This is a very long story which feels awkward when it has so few characters. It does feel rather padded. I suppose Big Finish felt it was necessary to keep the length for the sake of authenticity, but one is likely to get weary listening to it all in one go. One difficulty I had at times was telling apart the characters. Russell and Ford work hard at distinguishing the voices of the Doctor and Ian and Barbara and Susan, but I still got a little confused occasionally. I also felt uncomfortable with the way the characters came across at times. Ian is really angry and aggressive for much of this. It also felt a little painful, the way Barbara seems to bully the Perfect One. Nevertheless, this is still an audio that is very much worth listening to.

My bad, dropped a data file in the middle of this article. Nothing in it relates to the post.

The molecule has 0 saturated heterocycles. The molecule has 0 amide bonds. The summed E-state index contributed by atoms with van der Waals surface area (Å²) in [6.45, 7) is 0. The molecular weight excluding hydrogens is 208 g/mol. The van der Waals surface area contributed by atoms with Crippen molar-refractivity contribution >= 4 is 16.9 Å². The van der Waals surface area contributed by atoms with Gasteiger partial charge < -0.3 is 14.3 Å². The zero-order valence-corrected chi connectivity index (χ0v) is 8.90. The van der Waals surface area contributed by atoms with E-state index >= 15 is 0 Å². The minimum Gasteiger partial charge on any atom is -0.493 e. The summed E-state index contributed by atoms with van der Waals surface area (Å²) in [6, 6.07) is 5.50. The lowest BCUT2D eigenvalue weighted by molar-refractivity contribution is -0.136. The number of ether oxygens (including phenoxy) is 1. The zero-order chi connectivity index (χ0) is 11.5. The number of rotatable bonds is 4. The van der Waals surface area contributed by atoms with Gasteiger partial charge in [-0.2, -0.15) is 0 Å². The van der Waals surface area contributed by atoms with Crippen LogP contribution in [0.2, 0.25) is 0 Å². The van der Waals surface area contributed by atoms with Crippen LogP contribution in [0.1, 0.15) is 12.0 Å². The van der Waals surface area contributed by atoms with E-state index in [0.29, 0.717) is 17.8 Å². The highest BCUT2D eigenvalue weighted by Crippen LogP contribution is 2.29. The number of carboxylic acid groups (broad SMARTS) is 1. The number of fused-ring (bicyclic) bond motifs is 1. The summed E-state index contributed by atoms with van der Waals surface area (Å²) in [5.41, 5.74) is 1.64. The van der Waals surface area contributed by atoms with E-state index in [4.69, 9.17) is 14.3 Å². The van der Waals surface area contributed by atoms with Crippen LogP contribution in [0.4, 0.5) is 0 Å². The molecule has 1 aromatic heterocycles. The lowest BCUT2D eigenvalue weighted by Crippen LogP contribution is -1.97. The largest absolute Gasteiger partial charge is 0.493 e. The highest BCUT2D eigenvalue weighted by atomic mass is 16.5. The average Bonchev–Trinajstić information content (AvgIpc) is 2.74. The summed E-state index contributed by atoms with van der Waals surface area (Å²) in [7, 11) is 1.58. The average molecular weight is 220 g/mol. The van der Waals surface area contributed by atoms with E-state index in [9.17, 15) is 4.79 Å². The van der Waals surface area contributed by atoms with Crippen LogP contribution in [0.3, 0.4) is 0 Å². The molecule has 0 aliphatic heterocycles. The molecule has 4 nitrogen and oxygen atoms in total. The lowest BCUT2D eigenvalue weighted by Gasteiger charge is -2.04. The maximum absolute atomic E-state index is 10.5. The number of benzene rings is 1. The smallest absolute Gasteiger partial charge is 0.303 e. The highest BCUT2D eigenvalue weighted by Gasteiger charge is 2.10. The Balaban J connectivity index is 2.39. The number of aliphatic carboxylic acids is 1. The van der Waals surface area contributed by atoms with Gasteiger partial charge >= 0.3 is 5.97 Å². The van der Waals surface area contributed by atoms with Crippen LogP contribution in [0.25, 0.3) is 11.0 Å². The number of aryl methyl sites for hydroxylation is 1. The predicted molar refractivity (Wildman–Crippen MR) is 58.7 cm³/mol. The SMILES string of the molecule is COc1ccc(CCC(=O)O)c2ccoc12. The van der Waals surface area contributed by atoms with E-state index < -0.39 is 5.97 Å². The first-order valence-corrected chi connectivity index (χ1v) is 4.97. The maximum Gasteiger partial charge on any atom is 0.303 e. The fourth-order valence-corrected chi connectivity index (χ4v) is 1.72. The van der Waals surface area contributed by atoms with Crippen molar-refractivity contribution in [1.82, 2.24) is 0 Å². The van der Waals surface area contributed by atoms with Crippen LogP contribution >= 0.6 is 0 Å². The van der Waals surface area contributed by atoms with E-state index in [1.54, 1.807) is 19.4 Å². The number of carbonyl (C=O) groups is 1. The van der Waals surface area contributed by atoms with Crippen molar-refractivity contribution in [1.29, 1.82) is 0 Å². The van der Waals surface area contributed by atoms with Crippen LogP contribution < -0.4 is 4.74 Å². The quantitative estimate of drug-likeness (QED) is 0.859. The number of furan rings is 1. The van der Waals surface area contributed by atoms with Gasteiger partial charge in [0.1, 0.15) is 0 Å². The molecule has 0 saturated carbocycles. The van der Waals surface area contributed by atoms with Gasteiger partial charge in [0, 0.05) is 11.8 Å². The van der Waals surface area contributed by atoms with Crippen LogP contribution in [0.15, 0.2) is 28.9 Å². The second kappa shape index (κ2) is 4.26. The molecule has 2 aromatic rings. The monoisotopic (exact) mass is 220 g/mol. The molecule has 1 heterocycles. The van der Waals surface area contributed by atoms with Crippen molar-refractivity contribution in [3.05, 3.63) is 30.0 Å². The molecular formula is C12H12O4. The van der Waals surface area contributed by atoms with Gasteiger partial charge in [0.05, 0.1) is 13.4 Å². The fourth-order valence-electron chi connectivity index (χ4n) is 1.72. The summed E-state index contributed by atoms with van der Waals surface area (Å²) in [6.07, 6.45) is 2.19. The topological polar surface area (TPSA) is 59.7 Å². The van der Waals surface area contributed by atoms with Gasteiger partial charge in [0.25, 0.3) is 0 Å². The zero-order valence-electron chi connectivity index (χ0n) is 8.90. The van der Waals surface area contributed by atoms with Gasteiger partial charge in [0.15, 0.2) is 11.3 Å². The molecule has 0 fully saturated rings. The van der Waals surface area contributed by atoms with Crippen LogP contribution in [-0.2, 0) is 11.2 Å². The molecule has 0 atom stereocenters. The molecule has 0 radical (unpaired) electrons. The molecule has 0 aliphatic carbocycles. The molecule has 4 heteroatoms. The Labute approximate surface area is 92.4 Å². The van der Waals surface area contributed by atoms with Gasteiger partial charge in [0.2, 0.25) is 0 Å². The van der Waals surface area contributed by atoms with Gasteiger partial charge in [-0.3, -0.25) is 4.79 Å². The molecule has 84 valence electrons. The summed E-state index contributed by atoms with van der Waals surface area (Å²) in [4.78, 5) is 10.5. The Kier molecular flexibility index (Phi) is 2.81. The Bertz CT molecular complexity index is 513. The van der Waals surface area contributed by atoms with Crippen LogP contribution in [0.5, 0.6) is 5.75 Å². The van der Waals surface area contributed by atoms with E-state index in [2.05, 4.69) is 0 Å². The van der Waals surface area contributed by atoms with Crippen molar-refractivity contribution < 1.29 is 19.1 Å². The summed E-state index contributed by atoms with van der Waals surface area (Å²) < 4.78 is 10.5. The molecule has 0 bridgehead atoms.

Saturday, 22 August 2015

Counter-Measures Series 4

** Spoiler Alert **

I complained in a previous review about the lack of extraterrestrials in Counter-Measures. This is sort of remedied with the return of the Light from The Assassination Games, though I would have liked to have seen the sort of slimy seaweed-like aliens that you might expect in a series influenced by Quatermass. British Rockets Group make an appearance, however.

Unlike the previous series of Counter-Measures, the individual episodes are not proper stories, but blend into one big series arc. I felt this made for a somewhat less interesting ride. It also meant problems of pacing, as some of the episodes could not carry the arc forward as well as other parts.